Let us skip the formalities shall we?
Getting right to it, Metro: Last Light may seem like the average shooter on first glance, but if you’re like me and are always looking for bigger themes in media, you may find it offensive. First off, let me be clear, I am not a feminist activist or a guy who gets up in arms about every little trope in media, but sometimes you gotta draw a line and point out and speak your mind.
*The following covers and shows video game nudity within the article. Reader discretion is advised. You’ve been warned.*
Here’s my case with Metro
The leading lady in Metro: Last Light is met in the early stages of the game, but isn’t seen for many chapters after the main character and her get separated- Nothing wrong with that. They briefly “talk” before getting separated, and didn’t have a relationship beforehand. After many events, the two reunite. The girl then gets kidnapped and eventually you save her (Mario style). She thanks the main character for the rescue… And then has sex with him. Yup. Don’t read that paragraph over to see if you missed anything, because that is it. No romance involved. After they “do the nasty,” they never talk for the rest of the game. Oops… Spoiler I guess. Anyway, in the bad ending, the guy dies and the player is treated with a scene where the woman is telling her son (Guess whose the father) that his father was the bravest man she had ever met. In the good ending you don’t even see the lady ever again. IN THE GOOD ENDING. You only see the woman in the bad ending? Wow. So I’m supposed to believe that these two built a strong relationship between two kidnappings with brief gratitude and conversations. My God, the main character doesn’t even talk. Outside of narrating the loading screens, you don’t hear this guy utter a word. A silent protagonist works in most first-person shooters nowadays, but not in this one. Having a protagonist who could actually hold a conversation would have benefited the game greatly, as it would have sold the relationship between he and her. But this silent man who just follows orders feels so damn disjointed in the story.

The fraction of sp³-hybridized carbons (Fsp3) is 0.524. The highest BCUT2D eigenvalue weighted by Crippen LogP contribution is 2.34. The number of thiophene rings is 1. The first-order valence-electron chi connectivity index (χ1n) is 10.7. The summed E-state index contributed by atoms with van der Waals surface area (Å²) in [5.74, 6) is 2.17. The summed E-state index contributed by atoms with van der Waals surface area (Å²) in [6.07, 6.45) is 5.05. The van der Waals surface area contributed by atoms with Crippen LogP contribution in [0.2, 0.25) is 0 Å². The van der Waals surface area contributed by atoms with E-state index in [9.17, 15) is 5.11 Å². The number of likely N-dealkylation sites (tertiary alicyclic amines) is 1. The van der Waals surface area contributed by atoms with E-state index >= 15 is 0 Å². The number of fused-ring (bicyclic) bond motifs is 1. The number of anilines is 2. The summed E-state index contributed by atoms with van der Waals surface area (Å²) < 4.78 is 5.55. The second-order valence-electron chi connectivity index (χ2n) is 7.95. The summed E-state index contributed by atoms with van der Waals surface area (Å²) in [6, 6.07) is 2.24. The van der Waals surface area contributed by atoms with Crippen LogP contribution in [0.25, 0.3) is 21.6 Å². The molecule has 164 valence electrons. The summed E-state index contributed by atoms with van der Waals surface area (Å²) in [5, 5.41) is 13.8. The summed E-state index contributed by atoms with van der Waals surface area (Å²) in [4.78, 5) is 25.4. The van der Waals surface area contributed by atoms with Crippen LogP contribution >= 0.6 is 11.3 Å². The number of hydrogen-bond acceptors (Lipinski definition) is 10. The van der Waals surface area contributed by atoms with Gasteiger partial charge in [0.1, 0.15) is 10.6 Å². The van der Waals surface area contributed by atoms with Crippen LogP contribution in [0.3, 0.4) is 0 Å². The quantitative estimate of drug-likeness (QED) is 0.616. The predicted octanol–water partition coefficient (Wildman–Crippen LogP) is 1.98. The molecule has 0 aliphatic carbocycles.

Another thing to support my case, the other females in the game are either no-name poor folk… or prostitutes. I’m not making this up, people. You can choose to get a lap dance from one girl… wait, wait, wait. Let me set the mood for you. The main character has followed a man he needs to kill(?) I’m actually not 100% sure; the story isn’t very engaging either. Anyway, the main character follows the guy into an underground strip club of sorts. While eavesdropping on the presumably evil man, a “trickster” comes up to him and asks him why he is alone. Since the character is trying to be all allusive and stuff, he pushes her against the wall and covers her mouth forcibly until the shady man leaves the area. As he releases her from his death grip, she still assumes that this somehow meant he “wanted to touch her.” (How daft can you be?) Moving on, you can either ignore her advances and keep it moving, or get that dance she’s been pushing on you. I have no problem with provocative scenes in media, such as God of War, Grand Theft Auto and Dishonored, but the way it was executed in this instance was poor. The woman wasn’t at all terrified that this man basically assaulted her.
Besides the game being a below par shooter, these are my main problems with Metro Last Light. Going with the “Bechdel Test,” Metro Last Light is guilty of gender bias. I use the bechdel test to recognize gender bias because it is simple but effective. Of course, there are other ways and better ways to identify bias, and you are free to use which ever way you’d like to compare with this test. The guidelines for the test is as follows.
- The movie has to have two [named] women in it.
- The women must talk to each other.
- The women must talk to each other about something besides a man.
Metro fails the test with flying colors, as it doesn’t meet any of the standards. Metro may be set in a post apocalyptic Moscow, but if I’m not mistaken, women still have a role there.
Again, I must stress that tropes like this don’t usually get so riled up, but Metro: Last Light in particular got me heated under the collar. As a guy, I was offended, I’ve seen a lot of misogynistic stuff in my day watching anime and playing games, but Metro crossed a line with me. Combine it with a poor story and mediocre gameplay, and Metro makes my very short list of worst video games I’ve ever played.
So what do you think? Is Metro Last Light guilty of gender bias, or am I the one who is in the wrong here? Feel free to comment or reach out to me in anyway. Also, if you have a better way to identify a bias form of media, please share your knowledge with me. Feel free to comment or reach out to me in anyway.